So, next time you have the opportunity to look at the Milky Way, be happy that we are a safe twenty-six thousand light-years away from the center.

Venus SHINING Bright

Picture this: you're in a car riding along a country road at night. The sky is clear; the stars are twinkling. The silhouettes of moonlit trees glide by the side window. Flash! A blue-white light beams through a gap in the forest. Flash! It happens again. And again, and again. It's following you.

In the movies, this is when the spaceship lands. A door opens. Eerie-green lights flood the roadside. Something alien steps out and you have a Close Encounter. You know it is definitely time to dial 911! But you can relax. It's only Venus, the second planet from the Sun.

Venus is the brightest of all planets. It makes Sirius, the brightest star in the night sky, look feeble. This month, Venus is shining at a bright -3.7 magnitude, bright enough that it can actually cast faint shadows. Only the Sun and Moon outshine it. At sundown, Venus materializes close to the western horizon, where it can beam through trees and make you think you're being chased by something from outer space. No wonder so many people call 911 to report a UFO when they see it.

Why is Venus so bright? It's a cloud-shrouded world only slightly smaller than Earth. Those clouds reflect almost all the sunlight that hits them. Venus's clouds hide the planet's surface. Even the biggest telescopes on Earth can't see what lies below. But if you have a small telescope or binoculars, take a look at Venus anyway. There is something to see: Venus looks like a fat gray banana.

Just like the Moon, Venus has phases. It can be full, gibbous, half, or crescent. These phases occur for the same reason that Moon phases do: geometry. One side of Venus is sunlit (the "day side"). The other side is dark (the "night side"). As Venus orbits the Sun it turns one side, then the other, toward Earth. Now, we can see only see a part of the day side, hence the crescent.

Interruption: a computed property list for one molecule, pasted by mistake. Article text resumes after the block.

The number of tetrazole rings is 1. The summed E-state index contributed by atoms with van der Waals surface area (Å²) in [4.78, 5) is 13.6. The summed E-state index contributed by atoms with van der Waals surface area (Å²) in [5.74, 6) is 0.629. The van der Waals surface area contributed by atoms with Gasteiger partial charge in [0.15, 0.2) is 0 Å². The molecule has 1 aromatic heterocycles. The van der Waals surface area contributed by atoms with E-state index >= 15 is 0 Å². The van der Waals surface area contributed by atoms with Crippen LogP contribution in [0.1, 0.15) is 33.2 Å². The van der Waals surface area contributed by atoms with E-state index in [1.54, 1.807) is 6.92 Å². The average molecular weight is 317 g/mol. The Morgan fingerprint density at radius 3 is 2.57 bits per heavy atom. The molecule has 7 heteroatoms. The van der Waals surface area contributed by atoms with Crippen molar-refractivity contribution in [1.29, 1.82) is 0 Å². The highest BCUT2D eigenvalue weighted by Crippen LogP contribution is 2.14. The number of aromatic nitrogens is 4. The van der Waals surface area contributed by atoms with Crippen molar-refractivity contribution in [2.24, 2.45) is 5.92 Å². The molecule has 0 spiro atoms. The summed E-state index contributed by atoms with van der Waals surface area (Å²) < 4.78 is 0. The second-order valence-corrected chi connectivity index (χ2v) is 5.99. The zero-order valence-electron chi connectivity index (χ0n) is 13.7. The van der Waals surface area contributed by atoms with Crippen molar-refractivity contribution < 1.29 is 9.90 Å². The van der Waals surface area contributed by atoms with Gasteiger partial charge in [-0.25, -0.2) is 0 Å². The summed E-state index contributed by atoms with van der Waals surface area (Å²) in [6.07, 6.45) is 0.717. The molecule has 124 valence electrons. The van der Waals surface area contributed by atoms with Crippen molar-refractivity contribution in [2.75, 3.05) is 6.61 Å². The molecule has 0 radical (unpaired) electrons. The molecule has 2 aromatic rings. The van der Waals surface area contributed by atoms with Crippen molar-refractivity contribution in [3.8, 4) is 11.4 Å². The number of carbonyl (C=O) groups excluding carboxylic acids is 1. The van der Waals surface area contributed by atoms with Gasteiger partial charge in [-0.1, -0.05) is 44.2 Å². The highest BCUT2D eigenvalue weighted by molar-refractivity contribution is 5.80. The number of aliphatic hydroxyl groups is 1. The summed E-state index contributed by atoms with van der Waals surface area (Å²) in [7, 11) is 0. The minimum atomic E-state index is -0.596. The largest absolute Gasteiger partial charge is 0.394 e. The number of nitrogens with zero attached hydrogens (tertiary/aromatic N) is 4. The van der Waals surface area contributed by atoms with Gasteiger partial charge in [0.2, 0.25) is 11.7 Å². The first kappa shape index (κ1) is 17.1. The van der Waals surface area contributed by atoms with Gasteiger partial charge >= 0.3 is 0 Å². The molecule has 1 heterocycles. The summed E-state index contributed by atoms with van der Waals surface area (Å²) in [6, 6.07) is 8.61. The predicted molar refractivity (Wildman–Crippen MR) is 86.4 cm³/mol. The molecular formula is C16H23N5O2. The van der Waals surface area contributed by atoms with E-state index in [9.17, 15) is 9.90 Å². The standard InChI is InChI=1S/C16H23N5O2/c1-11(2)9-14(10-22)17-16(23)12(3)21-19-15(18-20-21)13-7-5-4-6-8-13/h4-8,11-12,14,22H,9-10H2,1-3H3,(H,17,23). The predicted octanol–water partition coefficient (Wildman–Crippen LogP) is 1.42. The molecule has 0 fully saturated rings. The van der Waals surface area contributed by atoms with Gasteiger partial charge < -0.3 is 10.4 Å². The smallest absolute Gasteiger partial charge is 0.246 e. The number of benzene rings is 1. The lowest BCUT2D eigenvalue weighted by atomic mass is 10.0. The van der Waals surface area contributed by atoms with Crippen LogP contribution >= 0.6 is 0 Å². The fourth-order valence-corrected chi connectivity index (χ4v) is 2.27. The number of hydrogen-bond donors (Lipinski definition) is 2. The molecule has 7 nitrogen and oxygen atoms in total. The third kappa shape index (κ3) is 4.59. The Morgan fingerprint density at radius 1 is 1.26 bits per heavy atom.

In one way, Moon phases and Venus phases differ. The Moon is bright when it's full and dim when it's a crescent. Venus is just the opposite. It reaches greatest brilliancy at crescent phase. A full Venus, on the other hand, is dim because it is on the far side of the Sun from us.

While you're looking at Venus this week, here is something to think about. Venus is no garden spot. The planet's surface is hot enough to melt lead. Venus' atmosphere, ninety times heavier than Earth's, is almost pure carbon dioxide. The thick blanketing clouds are made of sulfuric acid. Robot spaceships sent to Venus have landed, but they never last long. Russia's Venera 13 lander operated for 127 minutes—the all-time record—before being overwhelmed by the acid, the heat, and the crushing pressure of Venus' atmosphere.

While Venus may be pretty to look at, no one will ever live on its surface.


• Mercury stays close to the Sun this month and will not be visible. Mercury will reach superior conjunction, directly opposite the Sun from Earth, on September 18.
• Venus slowly sinks lower in the evening sky, setting around 9:00 p.m. Look for Venus, Jupiter, and Spica to cluster in the evening sky on September 1.
• Mars is a morning star, rising about 5:00 a.m., and resides due south at dawn. The waxing gibbous Moon passes Mars on the morning of September 22. A waxing crescent Moon again passes Mars on the morning of September 28.
• Jupiter, too, descends into the evening twilight and will disappear from the evening sky. The Moon joins Jupiter and Venus in the western sky the evening of the September 7.
• Saturn rises about two hours ahead of the Sun. Look for the crescent Moon and Saturn on the eastern pre-dawn sky on September 1.
• The Moon is new on September 3 and full on September 17.
• Fall begins at 4:32 p.m. MDT on September 22.